Update: Too Late; Original: Smackdown needs the Cruiserweights

Update: Since this blog published, Bryan dropped this heartbreaking announcement:  


Original Post:

It’s been a month since the brand split and there’s been more good than bad. We got a first class match between Sasha and Charlotte on Raw. We saw Ziggler and Ambrose step up to the plate on Smackdown. The addition of Corey Graves to Raw has been delightful. The rivalry between Cena & Styles has been a highlight on Raw. However, not everything is peachy in the world of the WWE.

Raw introduced the much maligned WWE Universal Championship, crowned Finn Balor their champion then promptly lost him to injury. Smackdown has problems of its own, the biggest of which is what to do about their women and tag divisions with no title to battle for. They can’t introduce a new women’s title. They just can’t. Not enough depth and too much of a risk with the negative reaction to the Universal title’s design.

In traditional sports when one team has too much of one thing but not enough of something else, they seek out a trade partner who has a similar but opposite issue. In this case, Smackdown could use another singles title but it really shouldn’t be another women’s belt. (For the time being, I’m ok with the Smackdown tag division getting an extra set of straps…or not. Either is ok with me). So I propose that Daniel Bryan calls his Raw counterpart to make a deal. Here’s the proposed trade:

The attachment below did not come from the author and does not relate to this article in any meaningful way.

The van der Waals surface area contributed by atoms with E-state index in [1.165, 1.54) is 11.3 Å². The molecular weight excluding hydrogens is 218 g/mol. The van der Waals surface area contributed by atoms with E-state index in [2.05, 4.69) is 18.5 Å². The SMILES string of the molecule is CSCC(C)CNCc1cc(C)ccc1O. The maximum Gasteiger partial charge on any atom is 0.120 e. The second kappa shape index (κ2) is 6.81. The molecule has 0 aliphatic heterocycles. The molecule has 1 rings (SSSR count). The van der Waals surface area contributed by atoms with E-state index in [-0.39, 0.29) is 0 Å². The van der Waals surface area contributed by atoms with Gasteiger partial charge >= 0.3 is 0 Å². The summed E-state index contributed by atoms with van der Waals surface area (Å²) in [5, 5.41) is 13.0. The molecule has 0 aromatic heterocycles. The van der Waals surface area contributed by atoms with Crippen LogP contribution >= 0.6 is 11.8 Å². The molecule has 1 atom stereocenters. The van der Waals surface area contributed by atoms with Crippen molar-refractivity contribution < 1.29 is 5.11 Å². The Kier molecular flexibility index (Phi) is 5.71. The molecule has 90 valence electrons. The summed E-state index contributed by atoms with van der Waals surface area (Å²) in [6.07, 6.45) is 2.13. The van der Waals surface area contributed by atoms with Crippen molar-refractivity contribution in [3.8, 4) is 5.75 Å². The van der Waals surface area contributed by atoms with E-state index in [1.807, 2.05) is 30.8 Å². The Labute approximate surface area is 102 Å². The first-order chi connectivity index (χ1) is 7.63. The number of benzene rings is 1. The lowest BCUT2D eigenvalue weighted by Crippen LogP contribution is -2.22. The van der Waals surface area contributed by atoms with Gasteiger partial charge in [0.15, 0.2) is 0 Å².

A hypothetical trade between Raw and Smackdown after the brand split

Raw would bolster its women’s division, allowing for multiple meaningful storylines to happen simultaneously and the reunion of the four horsewomen. Stephanie and Foley have both been extremely vocal in their support for the women’s revolution, so it’s a natural fit. Meanwhile, Smackdown would be able to add a 3rd singles title without diluting the importance of another belt (2 women’s titles would make both feel unimportant.) Plus Daniel Bryan and Mauro Ranallo are already intrinsically linked with the Cruiserweight Division. It just makes sense to keep them all together.

And Cesaro is just a kicker. After all, you’re trading away the longest reigning Diva’s champ of all time, your top female pick in the draft and a host of young talent. You have to get a proven entity in return. If the WWE were to go in this direction, it’s hard to say if it’d be an admission of a mistake they made just a month ago or a carefully planned story to highlight another fascinating aspect of the brand split (blockbuster trades!).

With the CWC more than halfway over and the division’s debut on Raw about a month away, we’ll probably know the future of an extra women’s title or a change in plans sooner rather than later. 9 championships with a field of 2-4 serious contenders for 5 hours of programming for 52 weeks just doesn’t feel like a viable option. Hopefully WWE and their respective brands get this one right.

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